Glancing at any higher education publication or public discourse, it’s easy to see that higher education is operating in a period of enhanced scrutiny. Accreditors, state legislatures, and the general public are calling for increased accountability. The “completion agenda” focuses on increasing retention and graduation rates on campus. A focus on workforce preparation asks colleges to justify investments in programs based on return on investment and student placement rates. The need for information continues to increase. Fortunately, data and analytics can help institutions of higher learning to address these data needs.
In my role as both a consultant and an institutional effectiveness leader, I have witnessed many challenges that hinder the creation of a data-informed campus. Many institutions rely on aging operational systems, fail to staff an analytics function appropriately, or face resistance on campus to the use of data to drive decisions. A successful analytics function requires a functioning technology infrastructure and both financial and operational support.
This blog post is the first in a series examining how you can create a data-informed campus. I’ll discuss three necessary elements of technology infrastructure: data integration, data governance, and business intelligence. In future blog posts, we will look at staffing the analytics function and explore the key roles of the emerging analytics discipline in higher education.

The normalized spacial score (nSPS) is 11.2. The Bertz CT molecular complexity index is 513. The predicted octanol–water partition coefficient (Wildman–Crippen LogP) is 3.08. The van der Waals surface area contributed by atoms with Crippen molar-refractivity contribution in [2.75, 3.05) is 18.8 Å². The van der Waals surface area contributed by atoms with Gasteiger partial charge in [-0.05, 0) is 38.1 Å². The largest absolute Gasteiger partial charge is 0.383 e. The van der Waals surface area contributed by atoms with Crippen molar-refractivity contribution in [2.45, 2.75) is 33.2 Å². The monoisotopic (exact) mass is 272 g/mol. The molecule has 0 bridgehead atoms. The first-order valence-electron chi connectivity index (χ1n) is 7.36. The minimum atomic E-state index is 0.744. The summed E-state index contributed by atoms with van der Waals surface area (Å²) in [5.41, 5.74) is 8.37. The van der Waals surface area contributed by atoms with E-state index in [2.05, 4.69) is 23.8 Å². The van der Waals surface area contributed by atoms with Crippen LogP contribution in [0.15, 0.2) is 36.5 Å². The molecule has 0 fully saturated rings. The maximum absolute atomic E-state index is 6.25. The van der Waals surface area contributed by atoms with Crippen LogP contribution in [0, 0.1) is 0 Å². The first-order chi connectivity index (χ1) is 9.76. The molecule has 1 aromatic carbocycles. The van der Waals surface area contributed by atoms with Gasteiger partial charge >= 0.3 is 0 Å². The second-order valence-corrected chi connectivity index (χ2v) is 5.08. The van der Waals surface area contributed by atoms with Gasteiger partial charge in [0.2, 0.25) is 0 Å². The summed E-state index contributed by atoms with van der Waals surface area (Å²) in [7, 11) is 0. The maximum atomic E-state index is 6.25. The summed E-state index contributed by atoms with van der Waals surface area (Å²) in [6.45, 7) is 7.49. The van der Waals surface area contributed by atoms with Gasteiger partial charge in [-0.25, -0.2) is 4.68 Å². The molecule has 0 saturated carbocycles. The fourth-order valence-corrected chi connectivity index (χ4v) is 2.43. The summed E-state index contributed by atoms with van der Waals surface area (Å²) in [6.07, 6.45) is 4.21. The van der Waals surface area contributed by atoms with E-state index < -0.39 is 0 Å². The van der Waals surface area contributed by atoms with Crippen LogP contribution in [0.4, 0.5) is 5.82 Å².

3 elements of technology infrastructure you need for a data-informed campus
1. Data integration
A data system that provides easy access to reliable data from campus systems is the backbone of a data-informed campus. Many systems that exist on a campus are aged enterprise systems that were not designed to meet the analytic and strategic reporting needs of today’s higher education environment. As one report noted, “Maintaining a sound infrastructure can help ensure that cleaning, sharing, and using large amounts of data for making decisions institution-wide can be carried out smoothly and that different data systems can ‘speak’ to one another.”
As information is gathered from various sources, this information can be stored in a data warehouse. For example, a data warehouse can extract information from the student information system and the student success management system. This information can then be normalized and stored in a structure that is better suited to reporting and business intelligence initiatives.
As data is loaded into a warehouse, transformations can be applied to increase the value of the data. For example, as data is ingested the warehouse might look at data from the student’s admission application or federal financial aid submission to determine the student’s status as a first-generation student. By incorporating this logic into the data extraction and warehousing process, the same logic and results are shared by all users of the data warehouse. This increases the consistency of data across campus. An outcome of the data ingestion process and logical processes is a semantic layer, which is a centralized and curated source of data for analytics and reporting initiatives. This semantic layer enhances the reliability of the data and also helps to inform data governance efforts on the campus.